The Learning Center will be working on developing specific age-appropriate academic skills but in a different format than a “regular” school. In fact the Learning Center could be called “non-formal education”. While it is still unclear as to the number of children the Learning Center will be able to serve, the time the teachers have with the children, will concentrate on academic learning where trained teachers will work with children on focused academic skill development in a learning setting. Rationale for this approach is based primarily on the work the Massachusetts Advocates for Children describe in their book Helping Traumatized Children Learn.
In this important book the Advocates in their work with children who have been traumatized through child abuse (They say this approach is also applicable with almost any situation of experienced trauma.) describe the importance of academic support and skill building as essential in helping children heal from their experiences. The center will be organized to use the strategies and techniques described in the guide for schools, Children of Disaster, The Role of Schools after Disaster. Whereas the guide will be used for training teachers and other staff, the implementation will be designed to have needed structure but also include more flexibility than one frequently thinks of as “school”. Another important aspect of the Center is that the teaching will be focused on the practical use of educational theory. Save the Children has developed international standards for education in emergencies which stress the development of the basic academic skills of functional literacy and numeracy, world learning, science, history, geography, the arts. These priorities are based on survival skills, developmental skills and academic skills.
Aim and Objectives:
The aim of this project is to develop a Learning Center for Syrian refugee children in Jordan through intensive academic learning. Children to be served could be living either inside or outside the camps, depending on need. Such focused academic skill building will help make up for any learning skills they may have missed if they have not had an opportunity to go to school in their home communities before they fled the violence. The school systems in Jordan have accepted many Syrian refugee children into their schools but have found the transition has been difficult at times. The Syrian children may not have attended school for 18 months to 2 years so may not be up to grade level. Focused teaching can help fill that gap. The Learning Center will work with the Jordanian Department of Education to ensure the Center is giving maximum assistance to students transitioning into the Jordanian education system.
Children between the ages of 3 and 15 will be served. Throughout the work there will be a special emphasis placed on involving parents in the education and learning of their children. Children whose parents are involved in their growth and development are better able to learn and become productive adults.
Specific objectives include:
1. Teach children academic skills at developmentally appropriate grade levels. The academic work will be focusing primarily on the normal responses children make after surviving a traumatic event.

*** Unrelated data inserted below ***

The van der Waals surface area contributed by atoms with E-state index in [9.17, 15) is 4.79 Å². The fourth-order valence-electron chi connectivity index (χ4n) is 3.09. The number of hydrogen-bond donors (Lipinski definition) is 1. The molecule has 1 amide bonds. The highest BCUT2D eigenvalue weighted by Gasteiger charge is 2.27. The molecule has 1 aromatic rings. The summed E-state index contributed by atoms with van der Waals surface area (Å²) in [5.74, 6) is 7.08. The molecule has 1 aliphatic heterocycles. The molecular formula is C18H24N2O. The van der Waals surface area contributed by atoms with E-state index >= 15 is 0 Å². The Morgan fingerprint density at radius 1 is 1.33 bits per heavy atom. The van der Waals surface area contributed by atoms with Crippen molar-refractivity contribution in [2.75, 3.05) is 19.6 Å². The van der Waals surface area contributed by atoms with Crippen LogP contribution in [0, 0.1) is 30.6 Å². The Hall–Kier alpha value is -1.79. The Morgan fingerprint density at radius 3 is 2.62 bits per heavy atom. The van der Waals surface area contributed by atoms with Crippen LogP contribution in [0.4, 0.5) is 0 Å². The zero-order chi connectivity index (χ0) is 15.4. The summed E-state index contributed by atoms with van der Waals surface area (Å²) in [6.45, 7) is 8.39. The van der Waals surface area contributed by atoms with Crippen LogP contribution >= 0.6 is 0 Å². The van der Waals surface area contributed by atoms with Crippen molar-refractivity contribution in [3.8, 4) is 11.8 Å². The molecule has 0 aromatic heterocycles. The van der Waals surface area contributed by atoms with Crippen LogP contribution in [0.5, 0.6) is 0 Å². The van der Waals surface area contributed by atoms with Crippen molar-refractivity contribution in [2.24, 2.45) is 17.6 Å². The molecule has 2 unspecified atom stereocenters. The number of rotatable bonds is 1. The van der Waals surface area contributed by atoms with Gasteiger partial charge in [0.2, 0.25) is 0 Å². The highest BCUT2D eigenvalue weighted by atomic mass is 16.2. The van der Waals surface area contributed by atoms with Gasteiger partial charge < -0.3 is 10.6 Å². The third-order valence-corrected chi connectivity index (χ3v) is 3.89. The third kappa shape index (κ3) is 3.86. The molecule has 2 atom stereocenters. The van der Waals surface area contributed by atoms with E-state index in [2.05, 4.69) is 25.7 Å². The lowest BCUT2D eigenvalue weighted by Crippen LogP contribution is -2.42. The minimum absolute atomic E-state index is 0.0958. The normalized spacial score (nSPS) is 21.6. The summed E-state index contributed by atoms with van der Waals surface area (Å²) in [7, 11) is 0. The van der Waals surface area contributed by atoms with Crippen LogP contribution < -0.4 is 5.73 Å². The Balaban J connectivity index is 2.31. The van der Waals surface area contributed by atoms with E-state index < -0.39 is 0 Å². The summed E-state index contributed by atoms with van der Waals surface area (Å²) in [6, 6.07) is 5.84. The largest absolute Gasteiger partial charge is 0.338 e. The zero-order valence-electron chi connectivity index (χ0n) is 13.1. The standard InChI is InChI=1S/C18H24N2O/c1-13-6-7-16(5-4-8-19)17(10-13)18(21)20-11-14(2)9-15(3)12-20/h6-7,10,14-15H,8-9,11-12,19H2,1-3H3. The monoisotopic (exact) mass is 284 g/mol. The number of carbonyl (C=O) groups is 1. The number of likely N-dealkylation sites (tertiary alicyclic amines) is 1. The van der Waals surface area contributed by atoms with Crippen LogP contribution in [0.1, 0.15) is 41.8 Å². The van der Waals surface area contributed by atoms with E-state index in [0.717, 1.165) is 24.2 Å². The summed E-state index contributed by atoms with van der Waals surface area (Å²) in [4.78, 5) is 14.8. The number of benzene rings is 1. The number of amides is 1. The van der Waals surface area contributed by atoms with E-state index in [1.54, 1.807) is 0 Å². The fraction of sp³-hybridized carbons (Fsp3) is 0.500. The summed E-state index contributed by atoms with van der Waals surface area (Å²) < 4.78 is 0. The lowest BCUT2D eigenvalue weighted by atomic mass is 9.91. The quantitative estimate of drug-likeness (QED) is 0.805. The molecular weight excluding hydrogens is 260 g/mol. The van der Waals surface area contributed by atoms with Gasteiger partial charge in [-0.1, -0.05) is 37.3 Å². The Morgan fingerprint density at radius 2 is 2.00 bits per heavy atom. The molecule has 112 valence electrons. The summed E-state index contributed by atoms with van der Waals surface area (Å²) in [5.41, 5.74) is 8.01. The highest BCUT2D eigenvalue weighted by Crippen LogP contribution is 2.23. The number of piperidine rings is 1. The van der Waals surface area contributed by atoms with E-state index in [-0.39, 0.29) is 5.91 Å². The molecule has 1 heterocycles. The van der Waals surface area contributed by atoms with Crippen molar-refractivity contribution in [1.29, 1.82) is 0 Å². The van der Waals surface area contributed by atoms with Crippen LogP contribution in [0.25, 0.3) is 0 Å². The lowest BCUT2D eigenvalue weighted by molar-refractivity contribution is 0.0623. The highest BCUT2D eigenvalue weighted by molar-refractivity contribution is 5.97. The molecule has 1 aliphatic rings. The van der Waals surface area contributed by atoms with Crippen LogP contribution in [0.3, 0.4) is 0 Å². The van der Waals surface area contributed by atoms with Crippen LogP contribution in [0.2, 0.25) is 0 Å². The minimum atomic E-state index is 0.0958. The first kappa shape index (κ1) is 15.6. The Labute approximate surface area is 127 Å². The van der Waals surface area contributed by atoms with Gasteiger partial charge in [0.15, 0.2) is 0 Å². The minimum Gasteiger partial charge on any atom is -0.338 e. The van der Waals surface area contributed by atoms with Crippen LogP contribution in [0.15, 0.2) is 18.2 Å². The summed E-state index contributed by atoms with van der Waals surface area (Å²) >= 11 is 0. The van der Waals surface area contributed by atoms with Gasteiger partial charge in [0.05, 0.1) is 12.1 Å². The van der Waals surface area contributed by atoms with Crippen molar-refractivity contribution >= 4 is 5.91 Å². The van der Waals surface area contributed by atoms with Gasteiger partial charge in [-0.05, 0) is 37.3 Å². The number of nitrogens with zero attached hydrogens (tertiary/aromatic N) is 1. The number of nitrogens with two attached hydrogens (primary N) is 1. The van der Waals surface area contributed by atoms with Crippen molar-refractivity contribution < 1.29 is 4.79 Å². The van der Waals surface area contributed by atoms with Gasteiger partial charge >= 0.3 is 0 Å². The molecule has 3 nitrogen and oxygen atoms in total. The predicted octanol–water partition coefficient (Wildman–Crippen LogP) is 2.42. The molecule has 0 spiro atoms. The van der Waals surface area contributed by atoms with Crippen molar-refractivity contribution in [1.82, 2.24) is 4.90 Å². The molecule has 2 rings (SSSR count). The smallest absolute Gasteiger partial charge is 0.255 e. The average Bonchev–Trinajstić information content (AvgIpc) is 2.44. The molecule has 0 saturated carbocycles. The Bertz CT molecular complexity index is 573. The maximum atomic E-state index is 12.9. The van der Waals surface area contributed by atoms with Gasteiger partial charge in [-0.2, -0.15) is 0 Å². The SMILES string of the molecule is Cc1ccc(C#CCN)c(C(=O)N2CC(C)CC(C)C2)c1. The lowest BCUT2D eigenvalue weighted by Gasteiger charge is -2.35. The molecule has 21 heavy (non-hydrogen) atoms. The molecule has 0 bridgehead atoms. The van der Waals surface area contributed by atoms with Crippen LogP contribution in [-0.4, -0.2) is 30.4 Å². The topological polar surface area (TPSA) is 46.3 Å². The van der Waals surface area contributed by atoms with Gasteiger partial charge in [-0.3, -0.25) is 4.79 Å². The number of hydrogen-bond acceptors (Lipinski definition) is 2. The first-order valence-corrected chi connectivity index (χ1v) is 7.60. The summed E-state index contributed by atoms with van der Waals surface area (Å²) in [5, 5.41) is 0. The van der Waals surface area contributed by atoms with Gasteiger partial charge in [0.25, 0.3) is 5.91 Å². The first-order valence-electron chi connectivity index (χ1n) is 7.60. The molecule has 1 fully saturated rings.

2. Integrate academic learning with practical skill development.
3. Develop special recruiting protocols to invite girls to participate in the program. Many girls may not have had the opportunity to attend school in their home communities, or may have only attended a few years.
4. Develop a co-op preschool with one trained teacher and a mother volunteer aide in each classroom.
5. Provide training for mothers in various skills, including such things as functional literacy and numeracy, caring for and teaching children, social work, office skills, technology and others.
6. Develop operational and supportive partnerships with local organizations and individuals as well as international organizations
1. Develop a start-up budget as well as an operational budget.
2. Establish funding sources for start-up as well as ongoing programmatic and administrative costs to implement the program.
3. Find adequate space to serve as classrooms for the Learning Center.
4. Purchase equipment and supplies that will be needed for program implementation.
5. Develop lessons focused on normal responses children have to disaster.
6. Develop training plan for all staff for working with children and information needed for their specific job assignments – social work staff, teaching staff, administrative and cleaning personnel.
7. Hire and train staff.
8. Implement program.
9. Develop an evaluation system to ensure continued monitoring of the effectiveness of the program and the flexibility to make changes that may be specified from assessment activities.
III. Implementation of the project (Methodology)
The Learning Center will be open 5 days a week from approximately 8:00 am to 6:00 pm with evening and weekend activities as needed for either Center or community use. The actual schedule of a day or week as well as the exact spaces set aside for programming, will be determined when we know how many children need services, what their ages are and the level of education already attained, as well as the hours children will be attending their regular school.
The program is designed for both focused academic lessons with children as well as women’s activities that may occur. The exact form this will take will also be determined when we have more specifics about the children and mothers we will serve as well as the skill levels of staff who will be hired. If possible, we will hire staff from the camps – and expect that teachers be persons already teacher-trained. If absolutely needed to fill a gap in experience or training we will find a qualified staff person in the surrounding community near the camps.
The training structure will be as follows:
• Training of Trainers (TOT) – initial training and periodic up-grades
• Training Teachers and other staff – Pre-Service training, initial
o In-Service training – monthly
• Coaching – on-going/scheduled basis
There will be a minimum of one (1) week training program for all staff prior to opening our doors to children and mothers. Trainers for that week will be individuals who have undergone intensive training from Disaster Training International. They will be Arabic speakers and, as much as possible come from Middle East backgrounds. DTI will design a Training of Trainers week-long training (minimum) to include information needed to train teachers and other staff as well as teaching and practical methods on how to train adults. It is important that all persons at the Learning Center who come in contact with the children use the same techniques of working with them, whether the adult is a cleaning person or a teacher.
Written by Beryl Cheal
Disaster Training International
On the Board of SCM